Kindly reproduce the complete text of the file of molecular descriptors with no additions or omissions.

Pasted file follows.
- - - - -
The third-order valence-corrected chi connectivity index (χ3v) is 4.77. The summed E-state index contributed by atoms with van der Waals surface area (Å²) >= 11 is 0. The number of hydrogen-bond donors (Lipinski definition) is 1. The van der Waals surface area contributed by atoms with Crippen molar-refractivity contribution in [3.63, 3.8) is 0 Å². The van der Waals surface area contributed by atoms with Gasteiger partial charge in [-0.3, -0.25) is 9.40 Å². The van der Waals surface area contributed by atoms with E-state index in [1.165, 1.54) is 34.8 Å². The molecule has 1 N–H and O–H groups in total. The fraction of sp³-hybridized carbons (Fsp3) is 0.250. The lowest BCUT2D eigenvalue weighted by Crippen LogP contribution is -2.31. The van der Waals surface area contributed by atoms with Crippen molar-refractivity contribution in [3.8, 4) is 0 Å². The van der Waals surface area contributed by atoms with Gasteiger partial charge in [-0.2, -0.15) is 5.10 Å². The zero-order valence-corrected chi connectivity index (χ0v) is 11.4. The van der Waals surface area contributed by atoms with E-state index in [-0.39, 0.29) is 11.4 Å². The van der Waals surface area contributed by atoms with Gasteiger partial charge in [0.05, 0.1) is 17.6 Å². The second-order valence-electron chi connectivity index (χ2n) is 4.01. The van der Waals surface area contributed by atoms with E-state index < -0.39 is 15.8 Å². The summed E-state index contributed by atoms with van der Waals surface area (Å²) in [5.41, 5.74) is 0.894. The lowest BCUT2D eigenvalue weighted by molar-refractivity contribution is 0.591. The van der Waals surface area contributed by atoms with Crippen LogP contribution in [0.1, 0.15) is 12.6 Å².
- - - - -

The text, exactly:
The third-order valence-corrected chi connectivity index (χ3v) is 4.77. The summed E-state index contributed by atoms with van der Waals surface area (Å²) >= 11 is 0. The number of hydrogen-bond donors (Lipinski definition) is 1. The van der Waals surface area contributed by atoms with Crippen molar-refractivity contribution in [3.63, 3.8) is 0 Å². The van der Waals surface area contributed by atoms with Gasteiger partial charge in [-0.3, -0.25) is 9.40 Å². The van der Waals surface area contributed by atoms with E-state index in [1.165, 1.54) is 34.8 Å². The molecule has 1 N–H and O–H groups in total. The fraction of sp³-hybridized carbons (Fsp3) is 0.250. The lowest BCUT2D eigenvalue weighted by Crippen LogP contribution is -2.31. The van der Waals surface area contributed by atoms with Crippen molar-refractivity contribution in [3.8, 4) is 0 Å². The van der Waals surface area contributed by atoms with Gasteiger partial charge in [-0.2, -0.15) is 5.10 Å². The zero-order valence-corrected chi connectivity index (χ0v) is 11.4. The van der Waals surface area contributed by atoms with E-state index in [-0.39, 0.29) is 11.4 Å². The van der Waals surface area contributed by atoms with Gasteiger partial charge in [0.05, 0.1) is 17.6 Å². The second-order valence-electron chi connectivity index (χ2n) is 4.01. The van der Waals surface area contributed by atoms with E-state index < -0.39 is 15.8 Å². The summed E-state index contributed by atoms with van der Waals surface area (Å²) in [5.41, 5.74) is 0.894. The lowest BCUT2D eigenvalue weighted by molar-refractivity contribution is 0.591. The van der Waals surface area contributed by atoms with Crippen LogP contribution in [0.1, 0.15) is 12.6 Å².